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October 14-Late November, 2000: Investigation Into USS Cole Bombing Is Thwarted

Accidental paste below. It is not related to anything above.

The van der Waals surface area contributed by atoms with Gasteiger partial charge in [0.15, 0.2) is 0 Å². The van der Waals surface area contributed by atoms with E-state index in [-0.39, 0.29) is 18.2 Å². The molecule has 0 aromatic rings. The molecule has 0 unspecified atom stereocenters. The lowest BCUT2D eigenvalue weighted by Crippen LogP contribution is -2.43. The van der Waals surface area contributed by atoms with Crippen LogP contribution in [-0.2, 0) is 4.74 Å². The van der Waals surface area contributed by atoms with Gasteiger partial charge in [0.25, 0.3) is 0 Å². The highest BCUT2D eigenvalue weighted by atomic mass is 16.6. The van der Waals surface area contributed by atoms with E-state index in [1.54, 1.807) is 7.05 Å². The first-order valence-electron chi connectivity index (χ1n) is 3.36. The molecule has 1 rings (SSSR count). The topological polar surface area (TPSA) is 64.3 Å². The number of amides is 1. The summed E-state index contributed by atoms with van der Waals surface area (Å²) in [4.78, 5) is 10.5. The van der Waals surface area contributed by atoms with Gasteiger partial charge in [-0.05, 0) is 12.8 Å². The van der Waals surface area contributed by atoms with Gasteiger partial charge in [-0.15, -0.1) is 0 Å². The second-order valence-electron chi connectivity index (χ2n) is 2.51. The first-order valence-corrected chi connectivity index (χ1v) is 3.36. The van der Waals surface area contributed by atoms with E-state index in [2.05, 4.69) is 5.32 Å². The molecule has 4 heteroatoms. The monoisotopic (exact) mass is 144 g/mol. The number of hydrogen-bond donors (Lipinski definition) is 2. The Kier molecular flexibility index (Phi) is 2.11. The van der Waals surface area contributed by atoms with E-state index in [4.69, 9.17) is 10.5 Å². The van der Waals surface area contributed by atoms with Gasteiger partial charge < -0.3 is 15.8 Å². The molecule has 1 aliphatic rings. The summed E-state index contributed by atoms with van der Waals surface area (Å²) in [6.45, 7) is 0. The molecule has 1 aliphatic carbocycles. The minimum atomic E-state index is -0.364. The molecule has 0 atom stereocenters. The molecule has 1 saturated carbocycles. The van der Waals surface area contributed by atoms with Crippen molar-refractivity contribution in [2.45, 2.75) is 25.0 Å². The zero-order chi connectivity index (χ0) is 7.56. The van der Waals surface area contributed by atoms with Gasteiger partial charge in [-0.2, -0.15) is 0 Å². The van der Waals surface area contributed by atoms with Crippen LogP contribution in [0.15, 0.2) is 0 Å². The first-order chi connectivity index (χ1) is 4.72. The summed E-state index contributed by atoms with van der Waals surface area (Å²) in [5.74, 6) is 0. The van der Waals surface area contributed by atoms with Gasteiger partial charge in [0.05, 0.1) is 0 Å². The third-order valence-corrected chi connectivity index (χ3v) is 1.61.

Barbara Bodine at a press conference days after the bombing of the USS Cole.Barbara Bodine at a press conference days after the bombing of the USS Cole. [Source: Reuters]The first FBI agents enter Yemen two days after the bombing of the USS Cole in an attempt to discover who was responsible. However, the main part of the team initially gets stuck in Germany because they do not have permission to enter Yemen and they are then unable to accomplish much due to restrictions placed on them and tensions between lead investigator John O’Neill and US Ambassador to Yemen Barbara Bodine. All but about 50 investigators are forced to leave by the end of October. O’Neill’s boss Barry Mawn visits to assess the situation. (Miller, Stone, and Mitchell 2002, pp. 237; Wright 1/14/2002; Sunday Times (London) 2/3/2002; Wright 7/10/2006 pdf file) Mawn will later comment, “It became clear [Bodine] simply hated his guts.” After a ten day investigation, he concludes O’Neill is doing a fine job, tells Bodine that she is O’Neill’s “only detractor,” and refuses her request to recall him. (Wright 2006, pp. 32) But O’Neill and much of his team are pressured to leave by late November and Bodine will not give him permission to return any time after that. The investigation stalls without his personal relationships to top Yemeni officials. (Miller, Stone, and Mitchell 2002, pp. 237; Wright 1/14/2002; Sunday Times (London) 2/3/2002) Increased security threats force the reduced FBI team still in Yemen to withdraw altogether in June 2001. (PBS Frontline 10/3/2002) The prime minister of Yemen at the time later claims (see Early October 2001) that hijacker “Khalid Almihdhar was one of the Cole perpetrators, involved in preparations. He was in Yemen at the time and stayed after the Cole bombing for a while, then he left.” The Sunday Times later notes, “The failure in Yemen may have blocked off lines of investigation that could have led directly to the terrorists preparing for September 11.” (Sunday Times (London) 2/3/2002)


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